“I just have one of my slaves do it,” spake Viligorax Oakenstaff. “That frees me up to get more important things done around my lair without the High Sorcerer breathing down my neck.”
Addendum: Ye Olde Artyfycial Yntelligence
I’ve been hoping to incorporate AI-generated art into Ye Olde Tyme News for a while now. After many months on the waiting list for DALL-E 2 and no luck yet, I decided to see what other options were out there.
That’s how I came across Midjourney, which was used to create the image for today’s article (with a little light Photoshopping to fix some freaky stuff that was going on with his hands). Like with DALL-E and the other AI-generated art projects out there, Midjourney generates an image based on a text prompt you enter. You can enter a limited amount of text prompts for free, but after a certain point you have to pay to continue using it.
I’m considering paying for a subscription, because it’s really fun and I already wasted about half of my free trials trying to make this stupid wizard. Here’s a few of the failed attempts to generate today’s image, along with the prompts I used.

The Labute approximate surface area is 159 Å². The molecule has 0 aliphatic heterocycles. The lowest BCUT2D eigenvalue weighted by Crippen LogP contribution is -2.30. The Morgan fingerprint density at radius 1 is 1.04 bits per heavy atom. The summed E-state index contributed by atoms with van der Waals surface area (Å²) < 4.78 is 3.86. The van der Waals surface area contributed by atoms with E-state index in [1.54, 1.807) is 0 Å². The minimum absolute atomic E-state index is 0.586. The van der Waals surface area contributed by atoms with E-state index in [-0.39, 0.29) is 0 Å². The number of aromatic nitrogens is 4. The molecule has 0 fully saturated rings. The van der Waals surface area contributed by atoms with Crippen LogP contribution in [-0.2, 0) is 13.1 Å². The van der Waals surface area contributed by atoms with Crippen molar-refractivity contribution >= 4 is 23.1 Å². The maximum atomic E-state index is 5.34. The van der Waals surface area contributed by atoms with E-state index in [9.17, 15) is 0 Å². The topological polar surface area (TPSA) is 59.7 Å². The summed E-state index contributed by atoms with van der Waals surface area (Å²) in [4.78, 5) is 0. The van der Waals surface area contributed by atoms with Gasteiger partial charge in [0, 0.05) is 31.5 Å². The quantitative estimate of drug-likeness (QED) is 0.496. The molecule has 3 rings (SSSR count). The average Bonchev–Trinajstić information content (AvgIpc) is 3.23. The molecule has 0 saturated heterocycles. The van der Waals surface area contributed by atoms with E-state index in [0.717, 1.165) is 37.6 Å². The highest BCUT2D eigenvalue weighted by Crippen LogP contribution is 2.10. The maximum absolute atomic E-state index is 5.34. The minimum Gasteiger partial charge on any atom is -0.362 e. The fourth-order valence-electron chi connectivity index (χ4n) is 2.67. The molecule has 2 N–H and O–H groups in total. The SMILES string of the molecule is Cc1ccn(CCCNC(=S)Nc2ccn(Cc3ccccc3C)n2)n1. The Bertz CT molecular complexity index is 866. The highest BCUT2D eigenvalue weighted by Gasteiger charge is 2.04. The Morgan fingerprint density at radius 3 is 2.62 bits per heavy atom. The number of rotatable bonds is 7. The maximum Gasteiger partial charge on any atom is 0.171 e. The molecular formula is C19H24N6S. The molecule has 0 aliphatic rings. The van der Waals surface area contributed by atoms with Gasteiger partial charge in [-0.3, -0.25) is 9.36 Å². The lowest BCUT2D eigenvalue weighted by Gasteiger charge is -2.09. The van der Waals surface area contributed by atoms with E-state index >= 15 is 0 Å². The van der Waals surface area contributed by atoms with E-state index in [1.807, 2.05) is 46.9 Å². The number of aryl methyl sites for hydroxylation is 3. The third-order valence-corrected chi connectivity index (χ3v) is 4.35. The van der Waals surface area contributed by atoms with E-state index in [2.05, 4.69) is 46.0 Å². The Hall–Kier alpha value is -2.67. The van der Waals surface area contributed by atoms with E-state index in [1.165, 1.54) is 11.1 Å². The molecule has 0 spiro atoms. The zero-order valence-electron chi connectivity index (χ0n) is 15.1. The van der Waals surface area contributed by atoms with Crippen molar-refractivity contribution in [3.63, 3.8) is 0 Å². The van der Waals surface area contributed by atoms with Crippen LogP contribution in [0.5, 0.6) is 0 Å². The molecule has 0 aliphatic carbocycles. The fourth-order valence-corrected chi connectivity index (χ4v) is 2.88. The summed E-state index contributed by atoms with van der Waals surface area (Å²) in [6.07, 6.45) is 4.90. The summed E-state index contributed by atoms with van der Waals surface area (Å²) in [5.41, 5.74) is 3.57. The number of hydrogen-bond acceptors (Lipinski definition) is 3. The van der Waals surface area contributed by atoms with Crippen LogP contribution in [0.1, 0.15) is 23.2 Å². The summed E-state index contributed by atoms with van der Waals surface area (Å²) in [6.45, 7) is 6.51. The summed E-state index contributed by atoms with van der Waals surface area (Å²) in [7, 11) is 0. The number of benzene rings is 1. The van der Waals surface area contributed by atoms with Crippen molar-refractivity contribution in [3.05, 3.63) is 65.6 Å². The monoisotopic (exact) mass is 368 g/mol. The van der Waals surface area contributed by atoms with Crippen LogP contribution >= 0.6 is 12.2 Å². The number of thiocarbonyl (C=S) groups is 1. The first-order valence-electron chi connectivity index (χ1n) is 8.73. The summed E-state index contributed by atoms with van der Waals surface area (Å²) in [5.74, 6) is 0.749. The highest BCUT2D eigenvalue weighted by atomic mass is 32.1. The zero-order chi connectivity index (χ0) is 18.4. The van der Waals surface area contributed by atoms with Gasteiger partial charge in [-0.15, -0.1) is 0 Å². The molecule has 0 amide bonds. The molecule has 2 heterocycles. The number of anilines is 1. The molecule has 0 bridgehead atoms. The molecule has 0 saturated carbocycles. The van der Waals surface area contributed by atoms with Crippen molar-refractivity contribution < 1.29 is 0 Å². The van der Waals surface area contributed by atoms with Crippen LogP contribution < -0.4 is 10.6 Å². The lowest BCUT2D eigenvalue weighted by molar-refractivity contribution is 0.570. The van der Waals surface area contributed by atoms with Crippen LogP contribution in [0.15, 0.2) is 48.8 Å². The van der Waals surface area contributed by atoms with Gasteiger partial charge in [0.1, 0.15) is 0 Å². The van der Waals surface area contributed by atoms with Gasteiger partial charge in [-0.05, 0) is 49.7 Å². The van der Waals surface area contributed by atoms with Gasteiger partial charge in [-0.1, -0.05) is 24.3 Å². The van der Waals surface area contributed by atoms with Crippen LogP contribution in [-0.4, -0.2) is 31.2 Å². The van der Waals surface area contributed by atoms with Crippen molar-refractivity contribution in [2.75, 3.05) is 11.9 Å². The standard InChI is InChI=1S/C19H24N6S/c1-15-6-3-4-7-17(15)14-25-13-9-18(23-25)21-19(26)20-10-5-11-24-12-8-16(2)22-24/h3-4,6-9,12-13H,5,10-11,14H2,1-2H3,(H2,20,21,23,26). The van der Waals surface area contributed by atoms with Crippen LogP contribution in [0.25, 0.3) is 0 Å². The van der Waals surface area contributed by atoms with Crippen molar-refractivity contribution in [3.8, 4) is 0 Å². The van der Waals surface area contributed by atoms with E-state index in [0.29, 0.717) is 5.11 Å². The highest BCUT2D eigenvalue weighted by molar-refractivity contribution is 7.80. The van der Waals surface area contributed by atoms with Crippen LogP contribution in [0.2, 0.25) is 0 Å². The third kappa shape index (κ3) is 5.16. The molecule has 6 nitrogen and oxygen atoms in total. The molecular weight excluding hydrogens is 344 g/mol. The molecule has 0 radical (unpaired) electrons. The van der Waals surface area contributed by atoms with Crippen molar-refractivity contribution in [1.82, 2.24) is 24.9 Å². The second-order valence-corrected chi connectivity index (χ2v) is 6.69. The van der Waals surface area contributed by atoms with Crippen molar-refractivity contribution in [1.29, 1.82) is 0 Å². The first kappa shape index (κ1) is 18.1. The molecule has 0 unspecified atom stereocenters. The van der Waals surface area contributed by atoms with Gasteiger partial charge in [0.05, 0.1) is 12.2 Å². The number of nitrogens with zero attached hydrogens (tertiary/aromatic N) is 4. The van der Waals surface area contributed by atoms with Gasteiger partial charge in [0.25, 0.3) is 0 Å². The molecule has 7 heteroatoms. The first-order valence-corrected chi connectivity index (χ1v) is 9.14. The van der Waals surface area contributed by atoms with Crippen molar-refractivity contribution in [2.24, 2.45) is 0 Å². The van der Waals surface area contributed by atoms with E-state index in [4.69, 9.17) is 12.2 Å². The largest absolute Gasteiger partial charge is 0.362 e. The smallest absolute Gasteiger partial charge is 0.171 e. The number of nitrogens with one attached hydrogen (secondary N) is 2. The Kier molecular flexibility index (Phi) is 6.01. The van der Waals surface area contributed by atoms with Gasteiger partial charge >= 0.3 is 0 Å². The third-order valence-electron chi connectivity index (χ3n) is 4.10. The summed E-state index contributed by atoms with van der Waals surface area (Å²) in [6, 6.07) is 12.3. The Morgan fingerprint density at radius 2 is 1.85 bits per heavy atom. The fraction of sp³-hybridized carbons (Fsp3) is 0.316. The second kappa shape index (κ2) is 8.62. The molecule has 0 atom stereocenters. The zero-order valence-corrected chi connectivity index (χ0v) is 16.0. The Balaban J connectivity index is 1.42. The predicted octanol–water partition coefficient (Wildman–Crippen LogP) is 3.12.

Prompt: bored wizard sitting next to a desk rubbing a crystal ball
Prompt: wizard, bored at work, in a room with stone walls, rubbing a crystal ball that is on his desk
Prompt: bored wizard with a gray beard rubbing a crystal ball, realistic
Prompt: wizard sitting at his desk smoking a pipe with one hand while rubbing a crystal ball with his other hand, realistic
Prompt: wizard with orb
Prompt: wizard sitting at a desk rubbing a crystal ball with his hand, medieval illumination style
I finally got something almost usable with this last one, although the faces are still a horrific mash-up of quasi face parts. Maybe the simplicity of the “medieval illumination style” helped? The one on the bottom right captured the general idea that I was looking for. Midjourney lets you create variations on any of the photos, so I created four variations of the bottom right one, the best of which was:
I really liked the style of this one, but the face and hands are just awful. So I created one more enhanced version of it to end up with the main image for today’s article:
The face came out much clearer on this one, and I imagine with more enhancing and variations you could probably make it even better. The only major issues are that his left hand is a mangled mess and is poking the orb with a wand or something, and there’s another three-fingered disembodied hand just resting on the desk. So I used Photoshop to merge those into something that more closely resembled a hand rubbing/prodding the orb.
Midjourney was really fun to use, and I definitely recommend giving the free version a spin (you’ll have to have a Discord account, because the prompts are all entered into a Discord chat and the images are generated there). I haven’t tried out any similar apps yet but am hoping to give DALL-E 2 a spin if I ever get off the wait list. You can find out more about Midjourney on their website and Github.